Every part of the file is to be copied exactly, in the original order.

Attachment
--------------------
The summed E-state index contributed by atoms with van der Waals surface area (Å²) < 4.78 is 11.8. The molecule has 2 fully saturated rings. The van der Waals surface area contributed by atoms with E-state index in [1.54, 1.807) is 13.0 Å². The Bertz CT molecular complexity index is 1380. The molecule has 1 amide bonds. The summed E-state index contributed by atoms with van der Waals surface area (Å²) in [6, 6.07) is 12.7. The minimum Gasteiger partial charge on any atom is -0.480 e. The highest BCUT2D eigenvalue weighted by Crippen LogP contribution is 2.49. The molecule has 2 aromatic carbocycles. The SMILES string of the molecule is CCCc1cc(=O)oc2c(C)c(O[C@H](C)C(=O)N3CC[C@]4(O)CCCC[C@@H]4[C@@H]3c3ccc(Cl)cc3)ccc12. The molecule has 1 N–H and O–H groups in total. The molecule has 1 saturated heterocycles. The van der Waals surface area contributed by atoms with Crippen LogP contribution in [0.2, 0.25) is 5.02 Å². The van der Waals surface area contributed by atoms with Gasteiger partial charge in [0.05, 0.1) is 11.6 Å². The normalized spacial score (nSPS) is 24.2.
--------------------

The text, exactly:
The summed E-state index contributed by atoms with van der Waals surface area (Å²) < 4.78 is 11.8. The molecule has 2 fully saturated rings. The van der Waals surface area contributed by atoms with E-state index in [1.54, 1.807) is 13.0 Å². The Bertz CT molecular complexity index is 1380. The molecule has 1 amide bonds. The summed E-state index contributed by atoms with van der Waals surface area (Å²) in [6, 6.07) is 12.7. The minimum Gasteiger partial charge on any atom is -0.480 e. The highest BCUT2D eigenvalue weighted by Crippen LogP contribution is 2.49. The molecule has 2 aromatic carbocycles. The SMILES string of the molecule is CCCc1cc(=O)oc2c(C)c(O[C@H](C)C(=O)N3CC[C@]4(O)CCCC[C@@H]4[C@@H]3c3ccc(Cl)cc3)ccc12. The molecule has 1 N–H and O–H groups in total. The molecule has 1 saturated heterocycles. The van der Waals surface area contributed by atoms with Crippen LogP contribution in [0.2, 0.25) is 5.02 Å². The van der Waals surface area contributed by atoms with Gasteiger partial charge in [0.05, 0.1) is 11.6 Å². The normalized spacial score (nSPS) is 24.2.